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Bring back V-66!

Posted by Emily Sweeney December 13, 2006 11:37 PM


Once upon a time, Massachusetts had its very own music video channel. It was called V-66...and it was broadcasted live from Framingham. The V-66 studios were based inside a huge office building close to Route 9 -– apparently the same building where our Globe West bureau is located now...(check out the fab photo on ThisIsFramingham.com)

"Night Time" by Down Avenue

I found some message boards where fans have written about their fondness for da V. On this site, Ian O’Malley reminisces about working at V-66 and the memorable interviews they did with Nikki Sixx of Motley Crue, Cheech and Chong, and Howard Jones...

The Boston Globe published a few articles about V-66 during its heyday. On February 21, 1986, this story appeared in our paper:


By Jim Sullivan

"Are we supposed to all be doing this?" asked one woman, flashing a tentative V-sign as she leaned against a wall at the Metro. Well, yes, if she wanted to feel a part of the throng. During other eras, of course, the two- fingered V meant victory or peace. Here and now, WJVJ-TV, or rock video station V-66, has co-opted it as a sort of corporate logo.

There was a lot of V-flashing Wednesday night, the occasion being V-66's first anniversary party. Limousines, cabs and double-parked cars cluttered Lansdowne Street. The Metro was similarly packed, stuffed with celebrators and celebrities, rock fans and rock bands, local scenesters and national music- industry executives who had shuttled in from New York. The Jon Butcher Axis, the Del Fuegos and Down Avenue entertained; Peter Frampton and Fiona made appearances; and everyone looked quite happy, toasting the success of V- 66, the country's only 24-hour-a-day local rock video station.

Video has been very good to the Del Fuegos, noted guitarist Warren Zanes. "Since it's a fact," he said, "that the Del Fuegos are the world's ugliest band, you'd think that video is not for us. But you can shoot in 8 mm, so you can't see skin problems and road wrinkles. If you got a band as raw- looking as us and can make them look semisleek and caring, then you have a happening medium. We think video's the medium for Everyman!"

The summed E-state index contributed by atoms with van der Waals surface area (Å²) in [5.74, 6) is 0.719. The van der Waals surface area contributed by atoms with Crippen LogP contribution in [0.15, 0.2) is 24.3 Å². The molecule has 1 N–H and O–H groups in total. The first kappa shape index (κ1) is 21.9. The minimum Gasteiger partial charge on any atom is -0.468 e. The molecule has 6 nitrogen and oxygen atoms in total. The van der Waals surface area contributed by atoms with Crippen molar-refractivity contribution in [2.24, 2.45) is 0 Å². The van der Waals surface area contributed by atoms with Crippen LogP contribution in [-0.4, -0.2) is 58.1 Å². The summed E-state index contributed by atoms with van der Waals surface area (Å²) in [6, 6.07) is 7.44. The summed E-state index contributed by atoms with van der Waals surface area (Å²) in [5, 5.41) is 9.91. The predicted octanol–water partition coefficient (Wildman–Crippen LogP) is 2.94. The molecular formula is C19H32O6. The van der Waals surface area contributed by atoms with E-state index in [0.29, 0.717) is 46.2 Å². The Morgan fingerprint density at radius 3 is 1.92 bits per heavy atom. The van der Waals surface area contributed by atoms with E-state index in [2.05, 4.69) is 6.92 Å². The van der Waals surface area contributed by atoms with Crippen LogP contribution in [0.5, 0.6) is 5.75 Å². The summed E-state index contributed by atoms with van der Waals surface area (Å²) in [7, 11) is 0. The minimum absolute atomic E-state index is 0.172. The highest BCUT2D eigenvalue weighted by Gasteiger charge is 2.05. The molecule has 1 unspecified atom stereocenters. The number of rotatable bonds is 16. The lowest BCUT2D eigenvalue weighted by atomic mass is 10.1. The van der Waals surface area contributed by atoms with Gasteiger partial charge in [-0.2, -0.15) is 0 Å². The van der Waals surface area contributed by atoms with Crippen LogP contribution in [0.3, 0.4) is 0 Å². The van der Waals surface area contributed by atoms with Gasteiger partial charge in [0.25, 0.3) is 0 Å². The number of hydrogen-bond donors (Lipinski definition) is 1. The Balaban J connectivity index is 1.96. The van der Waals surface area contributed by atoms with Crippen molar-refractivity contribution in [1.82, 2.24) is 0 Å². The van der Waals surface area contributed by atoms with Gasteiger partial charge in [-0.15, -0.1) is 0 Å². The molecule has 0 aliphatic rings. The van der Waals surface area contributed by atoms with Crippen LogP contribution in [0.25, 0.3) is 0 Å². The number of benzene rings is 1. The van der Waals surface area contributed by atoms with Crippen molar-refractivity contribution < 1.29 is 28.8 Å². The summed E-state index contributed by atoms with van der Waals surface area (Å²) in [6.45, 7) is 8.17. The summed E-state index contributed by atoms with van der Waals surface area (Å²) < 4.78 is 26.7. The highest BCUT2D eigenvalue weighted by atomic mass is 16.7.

...Down Avenue's Don Foote explained that a major benefit for Boston bands is that suburban fans -- people who are, perhaps, less attuned to the Boston rock club scene or Boston radio -- have started to pick up on groups seen on V-66. ''It will give you real credibility," he said. "V-66 is a pretty major force."

V-66 does not consider itself simply a scaled-down version of MTV. "Apples and oranges," said music director Roxy Myzal, who considers V-66 more like a radio station with pictures, able to offer weather, traffic and concert reports.

From a programming perspective, Myzal noted that Boston's taste tends to be more sophisticated than the rest of the country's. This allows for less of a mass-appeal format, more black videos and many local videos. Myzal said V-66 airs 90 percent of the local videos it receives...


Alas, V-66 did not stick around much longer after that party. Six months later – in August 1986 – the station was sold to the Home Shopping Network. No more music videos :(

I’m going to dig through the Globe’s library archives and see if I can find any photos of V-66 – if I find anything good, I'll post it here.

Did you watch V-66? Feel free to share your thoughts with FlipSide (and the rest of the world) on our message board.

-- Emily Sweeney

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About Go To It Hot events around the Hub.
Katie Johnston Chase likes dive bars, old country music, and pop art that has something to say.
Meredith Goldstein is keen on DJs who spin pop music and restaurants that serve real food after 11 p.m.
Emily Sweeney is a lifelong Bostonian who goes out all over, from Irish pubs in Southie to the roller rink in Dorchester.
Jeff Miranda has never heard a '90s alternative-rock jam that's not already a mainstay on his iPod.
Joan Charlotte Matelli digs movie singalongs, well-made cocktails, and alt-country rockers.
Courtney Hollands is a shopaholic and a music junkie with a penchant for tapas, chai, and Hall & Oates dance parties.

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